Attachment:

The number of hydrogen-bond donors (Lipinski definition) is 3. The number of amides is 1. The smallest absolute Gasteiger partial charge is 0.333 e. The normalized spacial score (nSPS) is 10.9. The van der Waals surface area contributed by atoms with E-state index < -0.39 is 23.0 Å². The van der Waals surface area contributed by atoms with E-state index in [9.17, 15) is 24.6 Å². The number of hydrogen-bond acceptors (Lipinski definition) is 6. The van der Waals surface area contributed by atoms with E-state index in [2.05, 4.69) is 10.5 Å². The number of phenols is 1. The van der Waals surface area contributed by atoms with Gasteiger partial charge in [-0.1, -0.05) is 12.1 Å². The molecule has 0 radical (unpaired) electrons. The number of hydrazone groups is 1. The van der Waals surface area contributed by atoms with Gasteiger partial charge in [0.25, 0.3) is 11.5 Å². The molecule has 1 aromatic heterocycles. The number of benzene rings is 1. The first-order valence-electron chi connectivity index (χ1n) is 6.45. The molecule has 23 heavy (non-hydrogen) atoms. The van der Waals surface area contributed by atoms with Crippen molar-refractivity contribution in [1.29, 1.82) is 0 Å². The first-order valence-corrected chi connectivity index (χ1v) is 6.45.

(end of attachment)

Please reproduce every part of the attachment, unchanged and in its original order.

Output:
The number of hydrogen-bond donors (Lipinski definition) is 3. The number of amides is 1. The smallest absolute Gasteiger partial charge is 0.333 e. The normalized spacial score (nSPS) is 10.9. The van der Waals surface area contributed by atoms with E-state index < -0.39 is 23.0 Å². The van der Waals surface area contributed by atoms with E-state index in [9.17, 15) is 24.6 Å². The number of hydrogen-bond acceptors (Lipinski definition) is 6. The van der Waals surface area contributed by atoms with E-state index in [2.05, 4.69) is 10.5 Å². The number of phenols is 1. The van der Waals surface area contributed by atoms with Gasteiger partial charge in [-0.1, -0.05) is 12.1 Å². The molecule has 0 radical (unpaired) electrons. The number of hydrazone groups is 1. The van der Waals surface area contributed by atoms with Gasteiger partial charge in [0.25, 0.3) is 11.5 Å². The molecule has 1 aromatic heterocycles. The number of benzene rings is 1. The first-order valence-electron chi connectivity index (χ1n) is 6.45. The molecule has 23 heavy (non-hydrogen) atoms. The van der Waals surface area contributed by atoms with Crippen molar-refractivity contribution in [1.29, 1.82) is 0 Å². The first-order valence-corrected chi connectivity index (χ1v) is 6.45.